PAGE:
The opportunity to conduct a Sys-ID flight was found in December 2023. Conditions were ideal within the lower section of Neretva Vallis (believed to be an old river valley) due to the terrain being nearly as flat as on the crater floor. Additionally, the mission schedule allowed for a break from the regular flights needed to stay ahead of the rover as it was conducting a scientific loop through Gnaraloo Bay. Two dedicated flights (Flights 68 and 69) were executed that successfully demonstrated the Sys-ID method in-flight and, for the first time on another planet, characterized the vehicle’s flight dynamics.

These flights prioritized collecting data in high-speed forward flight conditions – both within and beyond Earth-based testing to correlate and extend our knowledge. The importance of this is highlighted by Allen Ruan, Ames aeromechanics flight dynamicist, “Getting the data from these two flights, especially at the high forward flight speeds, closes the loop on prior years of simulation and ground testing and informs us on improvements for dynamics modeling and estimation of future Martian rotorcraft.”

The reason that these flights are so significant is because they provide key fundamental validation of rotorcraft models and methods which would otherwise require conditions that are impossible to replicate here on Earth. As explained by Tove Aagren, lead simulator at Ames and designer of the Sys-ID campaign, “An inherent challenge of working with Mars rotorcraft is that of model validation. Extraterrestrial flight necessitates high confidence in our prediction models, yet replicating the true flight condition to gain this confidence across an entire flight envelope in Earth-based testing is highly non-trivial. To this day, aspects of forward flight dynamics of Ingenuity remain associated with uncertainty. This is what makes the opportunity to characterize key vehicle dynamics in the true operating condition, i.e. on Mars, incredibly exciting. Not only for the novelty of the approach, but for the fundamental insights that we really cannot gain in any other way than through designated system identification flights.”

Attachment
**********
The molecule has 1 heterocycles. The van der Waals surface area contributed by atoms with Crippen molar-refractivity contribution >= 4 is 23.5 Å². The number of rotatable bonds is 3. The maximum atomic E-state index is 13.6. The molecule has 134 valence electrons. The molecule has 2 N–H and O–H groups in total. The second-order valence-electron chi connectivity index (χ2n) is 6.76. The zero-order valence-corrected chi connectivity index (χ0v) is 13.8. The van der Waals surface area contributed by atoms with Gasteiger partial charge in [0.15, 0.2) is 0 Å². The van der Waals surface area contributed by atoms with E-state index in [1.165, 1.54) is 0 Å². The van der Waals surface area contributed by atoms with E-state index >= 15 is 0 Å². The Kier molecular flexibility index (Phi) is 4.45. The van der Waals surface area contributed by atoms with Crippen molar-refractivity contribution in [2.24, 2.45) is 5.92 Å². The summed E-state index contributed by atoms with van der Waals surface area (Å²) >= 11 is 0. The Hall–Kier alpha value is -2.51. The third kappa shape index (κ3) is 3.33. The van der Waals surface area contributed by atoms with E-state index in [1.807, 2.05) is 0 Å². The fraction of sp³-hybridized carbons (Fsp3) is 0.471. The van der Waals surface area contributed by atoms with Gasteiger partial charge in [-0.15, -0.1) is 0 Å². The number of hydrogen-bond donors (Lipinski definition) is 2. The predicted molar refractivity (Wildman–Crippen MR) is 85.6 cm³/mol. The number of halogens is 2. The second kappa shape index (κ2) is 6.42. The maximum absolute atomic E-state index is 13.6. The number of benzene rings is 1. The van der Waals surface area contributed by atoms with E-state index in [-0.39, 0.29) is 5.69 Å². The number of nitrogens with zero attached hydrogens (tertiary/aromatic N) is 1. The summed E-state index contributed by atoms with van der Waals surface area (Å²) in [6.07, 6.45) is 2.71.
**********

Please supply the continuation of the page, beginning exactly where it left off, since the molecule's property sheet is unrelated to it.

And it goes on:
In order to execute this type of maneuver, Ingenuity had to fly a record distance at the previously tested max groundspeed of 10 m/s (22.3 mph). An out-and-back flight with Sys-ID segments in each leg guaranteed that for an expected east-west wind direction at least one leg is into the wind enabling testing at an airspeed greater than 10 m/s. Getting two flights’ worth of data at these high speeds provides a treasure trove that allows the team to increase confidence in the behavior of future rotorcraft at Mars.

Additionally, now that these Sys-ID methods have been demonstrated successfully, a process has been established that can be replicated for characterizing future flight vehicles earlier in their mission. This would better define the vehicle’s performance, allowing the operations team to plan with fewer unknowns and could enable future rotorcraft to be tested on Earth to meet only the minimum capability needed to complete the mission, and then validated to higher levels of performance after landing.

With in-flight system identification complete, Ingenuity followed in the footsteps of countless legends, test pilots who first pushed the limits of aerial flight, then space flight, and now Martian flight.

Written by Martin Cacan, Chief Pilot for Ingenuity Mars Helicopter at NASA’s Jet Propulsion Laboratory, and Shannah Withrow-Maser, Rotorcraft Aeromechanics Lead at NASA’s Ames Research Center